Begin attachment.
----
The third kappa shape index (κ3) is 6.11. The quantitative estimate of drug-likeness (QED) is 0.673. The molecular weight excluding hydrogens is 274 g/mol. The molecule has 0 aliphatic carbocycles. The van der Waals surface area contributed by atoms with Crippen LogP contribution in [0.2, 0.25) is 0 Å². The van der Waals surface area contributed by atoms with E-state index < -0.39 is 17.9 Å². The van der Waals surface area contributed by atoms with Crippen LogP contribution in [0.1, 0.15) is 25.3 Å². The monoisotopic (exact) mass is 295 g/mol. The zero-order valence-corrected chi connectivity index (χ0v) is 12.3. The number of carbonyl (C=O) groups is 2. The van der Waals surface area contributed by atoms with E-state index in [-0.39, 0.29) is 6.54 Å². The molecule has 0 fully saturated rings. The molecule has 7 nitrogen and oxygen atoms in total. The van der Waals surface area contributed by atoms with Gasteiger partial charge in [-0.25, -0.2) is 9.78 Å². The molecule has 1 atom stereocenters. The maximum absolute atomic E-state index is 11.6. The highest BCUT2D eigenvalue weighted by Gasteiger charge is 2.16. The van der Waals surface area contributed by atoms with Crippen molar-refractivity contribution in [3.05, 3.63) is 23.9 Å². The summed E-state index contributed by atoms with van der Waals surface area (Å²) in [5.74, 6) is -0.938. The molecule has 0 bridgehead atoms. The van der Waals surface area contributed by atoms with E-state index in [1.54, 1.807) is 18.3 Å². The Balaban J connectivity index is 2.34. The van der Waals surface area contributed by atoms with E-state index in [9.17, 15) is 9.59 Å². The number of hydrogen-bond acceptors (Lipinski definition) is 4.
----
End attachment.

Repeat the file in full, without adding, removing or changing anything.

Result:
The third kappa shape index (κ3) is 6.11. The quantitative estimate of drug-likeness (QED) is 0.673. The molecular weight excluding hydrogens is 274 g/mol. The molecule has 0 aliphatic carbocycles. The van der Waals surface area contributed by atoms with Crippen LogP contribution in [0.2, 0.25) is 0 Å². The van der Waals surface area contributed by atoms with E-state index < -0.39 is 17.9 Å². The van der Waals surface area contributed by atoms with Crippen LogP contribution in [0.1, 0.15) is 25.3 Å². The monoisotopic (exact) mass is 295 g/mol. The zero-order valence-corrected chi connectivity index (χ0v) is 12.3. The number of carbonyl (C=O) groups is 2. The van der Waals surface area contributed by atoms with E-state index in [-0.39, 0.29) is 6.54 Å². The molecule has 0 fully saturated rings. The molecule has 7 nitrogen and oxygen atoms in total. The van der Waals surface area contributed by atoms with Gasteiger partial charge in [-0.25, -0.2) is 9.78 Å². The molecule has 1 atom stereocenters. The maximum absolute atomic E-state index is 11.6. The highest BCUT2D eigenvalue weighted by Gasteiger charge is 2.16. The van der Waals surface area contributed by atoms with Crippen molar-refractivity contribution in [3.05, 3.63) is 23.9 Å². The summed E-state index contributed by atoms with van der Waals surface area (Å²) in [5.74, 6) is -0.938. The molecule has 0 bridgehead atoms. The van der Waals surface area contributed by atoms with E-state index in [1.54, 1.807) is 18.3 Å². The Balaban J connectivity index is 2.34. The van der Waals surface area contributed by atoms with E-state index in [9.17, 15) is 9.59 Å². The number of hydrogen-bond acceptors (Lipinski definition) is 4.